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Who will be fast-tracked for a Swedish work permit from next year?

The Local Sweden
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Who will be fast-tracked for a Swedish work permit from next year?
Migration Agency offices in Växjö. Photo: Janerik Henriksson/TT

A new work permit system expected to come into force in 2024 will cut waiting times for some professions to just 30 days. Who will this include, and how long will you have to wait if you're applying for a job in a different industry?


How is this new model different?

According to the agency, the new model which it has now presented to the government, will focus more specifically on offering a better service, simplifying the application process, and slashing waiting times – which can be as high as 14 months for non-certified employers – to just 30 days for highly-qualified applicants, if applications are complete when submitted.

"A 30-day processing time fits well with international comparisons of how long similar permit processes take," the Migration Agency regional director for the southern region, Fredrik Bengtsson, wrote in a statement.

"We're expecting to be ready to launch the full model at the beginning of next year."


How will they cut processing times?

The agency will cut processing times drastically by dividing work permit applications into four categories, ranked from A-D, of which only the first, Category A, will be handled by the new international recruitment units and encompassed by the 30-day target.

Category A applications will be those already classified as "highly qualified" under the Standard for Swedish Classification of Occupations (SSYK), and will include leadership roles, roles requiring higher university education, and roles requiring university education or equivalent. In total, this covers 238 separate roles in the SSYK system.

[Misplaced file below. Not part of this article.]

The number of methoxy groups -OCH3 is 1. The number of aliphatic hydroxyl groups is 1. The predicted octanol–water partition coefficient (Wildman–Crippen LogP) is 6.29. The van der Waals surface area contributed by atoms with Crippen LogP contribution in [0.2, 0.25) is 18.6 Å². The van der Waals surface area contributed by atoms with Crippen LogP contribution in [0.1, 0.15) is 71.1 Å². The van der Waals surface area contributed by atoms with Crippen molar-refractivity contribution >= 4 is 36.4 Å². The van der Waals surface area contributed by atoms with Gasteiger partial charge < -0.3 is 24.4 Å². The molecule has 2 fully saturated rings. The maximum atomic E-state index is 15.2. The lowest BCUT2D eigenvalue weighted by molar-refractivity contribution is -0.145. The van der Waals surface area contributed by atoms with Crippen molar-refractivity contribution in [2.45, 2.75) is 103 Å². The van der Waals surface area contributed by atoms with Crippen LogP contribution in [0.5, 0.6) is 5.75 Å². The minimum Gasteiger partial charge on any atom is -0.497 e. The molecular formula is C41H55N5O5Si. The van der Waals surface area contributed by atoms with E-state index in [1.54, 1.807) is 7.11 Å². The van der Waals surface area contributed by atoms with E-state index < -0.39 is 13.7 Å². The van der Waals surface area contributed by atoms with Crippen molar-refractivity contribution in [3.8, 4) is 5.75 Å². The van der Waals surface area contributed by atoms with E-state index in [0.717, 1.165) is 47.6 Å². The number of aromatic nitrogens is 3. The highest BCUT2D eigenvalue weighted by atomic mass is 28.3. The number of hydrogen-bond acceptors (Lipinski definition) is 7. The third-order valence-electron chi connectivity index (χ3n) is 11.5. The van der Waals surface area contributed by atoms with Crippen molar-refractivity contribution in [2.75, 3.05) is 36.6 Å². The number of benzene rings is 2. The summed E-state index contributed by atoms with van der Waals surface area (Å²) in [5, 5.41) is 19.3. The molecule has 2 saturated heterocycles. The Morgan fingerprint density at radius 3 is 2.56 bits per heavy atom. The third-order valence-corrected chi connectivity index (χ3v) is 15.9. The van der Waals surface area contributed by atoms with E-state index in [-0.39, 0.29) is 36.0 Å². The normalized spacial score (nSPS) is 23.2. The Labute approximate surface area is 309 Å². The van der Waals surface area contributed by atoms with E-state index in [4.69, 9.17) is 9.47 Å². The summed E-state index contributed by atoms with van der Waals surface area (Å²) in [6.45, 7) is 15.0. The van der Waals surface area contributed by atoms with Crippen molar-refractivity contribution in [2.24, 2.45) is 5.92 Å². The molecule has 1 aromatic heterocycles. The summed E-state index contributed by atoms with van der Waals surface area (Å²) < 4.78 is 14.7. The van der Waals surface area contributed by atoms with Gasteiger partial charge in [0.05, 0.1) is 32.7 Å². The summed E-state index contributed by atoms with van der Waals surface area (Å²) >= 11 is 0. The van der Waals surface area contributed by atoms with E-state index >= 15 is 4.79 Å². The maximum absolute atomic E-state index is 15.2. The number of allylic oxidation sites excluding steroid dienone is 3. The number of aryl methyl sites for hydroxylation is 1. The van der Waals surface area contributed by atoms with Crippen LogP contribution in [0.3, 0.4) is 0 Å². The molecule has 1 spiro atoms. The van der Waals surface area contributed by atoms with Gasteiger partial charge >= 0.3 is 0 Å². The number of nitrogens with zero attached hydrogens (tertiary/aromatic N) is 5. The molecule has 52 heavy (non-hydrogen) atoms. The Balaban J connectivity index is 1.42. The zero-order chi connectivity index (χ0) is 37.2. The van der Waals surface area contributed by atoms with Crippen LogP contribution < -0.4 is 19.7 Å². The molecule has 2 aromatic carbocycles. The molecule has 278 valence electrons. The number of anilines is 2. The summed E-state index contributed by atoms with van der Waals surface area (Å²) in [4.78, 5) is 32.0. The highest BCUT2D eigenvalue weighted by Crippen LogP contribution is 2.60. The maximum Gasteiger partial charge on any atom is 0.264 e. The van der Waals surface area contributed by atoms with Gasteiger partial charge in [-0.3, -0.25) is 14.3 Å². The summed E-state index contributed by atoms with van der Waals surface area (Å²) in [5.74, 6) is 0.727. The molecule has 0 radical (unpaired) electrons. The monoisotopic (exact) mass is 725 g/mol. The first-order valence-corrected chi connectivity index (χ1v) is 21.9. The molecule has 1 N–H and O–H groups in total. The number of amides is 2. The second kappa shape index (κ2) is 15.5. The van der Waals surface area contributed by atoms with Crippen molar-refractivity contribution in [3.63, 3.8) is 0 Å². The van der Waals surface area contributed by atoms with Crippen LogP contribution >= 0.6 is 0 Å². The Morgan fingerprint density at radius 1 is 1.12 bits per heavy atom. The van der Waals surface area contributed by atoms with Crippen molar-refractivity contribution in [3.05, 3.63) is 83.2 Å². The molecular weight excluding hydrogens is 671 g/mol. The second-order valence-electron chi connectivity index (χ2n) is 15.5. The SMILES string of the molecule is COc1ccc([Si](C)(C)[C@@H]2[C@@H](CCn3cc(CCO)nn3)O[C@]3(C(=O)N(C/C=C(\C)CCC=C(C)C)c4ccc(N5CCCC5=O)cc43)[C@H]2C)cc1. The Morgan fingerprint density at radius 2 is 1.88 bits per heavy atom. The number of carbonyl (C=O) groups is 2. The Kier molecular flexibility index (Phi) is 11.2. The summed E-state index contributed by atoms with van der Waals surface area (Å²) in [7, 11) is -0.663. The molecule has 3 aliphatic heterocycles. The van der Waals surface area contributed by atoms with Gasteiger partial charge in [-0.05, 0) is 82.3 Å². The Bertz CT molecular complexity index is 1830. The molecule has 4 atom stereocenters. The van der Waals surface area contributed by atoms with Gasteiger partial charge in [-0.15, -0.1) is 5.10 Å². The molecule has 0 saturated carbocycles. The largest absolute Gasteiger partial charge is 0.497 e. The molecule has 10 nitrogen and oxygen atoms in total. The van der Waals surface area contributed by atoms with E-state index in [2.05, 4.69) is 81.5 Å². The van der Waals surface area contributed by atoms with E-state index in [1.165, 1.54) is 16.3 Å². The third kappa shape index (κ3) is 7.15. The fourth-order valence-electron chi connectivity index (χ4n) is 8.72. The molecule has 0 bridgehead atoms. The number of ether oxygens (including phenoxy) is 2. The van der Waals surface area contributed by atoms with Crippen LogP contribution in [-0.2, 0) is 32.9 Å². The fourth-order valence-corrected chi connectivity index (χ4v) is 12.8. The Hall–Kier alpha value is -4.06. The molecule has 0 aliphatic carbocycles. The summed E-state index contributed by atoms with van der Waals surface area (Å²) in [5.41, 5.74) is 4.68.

What about the other categories?

For jobs in other categories, the agency has pledged to process applications within four months – this also includes incomplete applications – with shorter processing times for some roles in category B.

Category B roles include seasonal work such as berry pickers (with a processing time goal of 90 days or less), country transfers within multinational companies (90 days), permits concerning holders of the EU Blue Card (90 days), researchers (two months), athletes/coaches (10 days), au pairs (90 days), and other roles such as trainees, youth exchanges, and volunteers.

This category will also include people seeking a work permit to come to Sweden to start their own business, and (if it is not phased out beforehand) applications under the so-called spårbyte, or "track change system", which allows people who have originally applied for asylum to apply for a work permit from within Sweden.

Category D roles – which the agency expects to conclude within four months – will include work permit applications within industries that the Migration Agency sees as at a higher risk of abuse and so requiring more in-depth monitoring and investigation. These include cleaning, construction, and the hotel and restaurant industry.

The final category, category C, will cover all other applications, so those which are neither for high qualified labour, nor in a high-risk industry, nor covered by special rules.


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ÖGA 2023/09/10 09:37
Hej Can you please share IT will be in which category?

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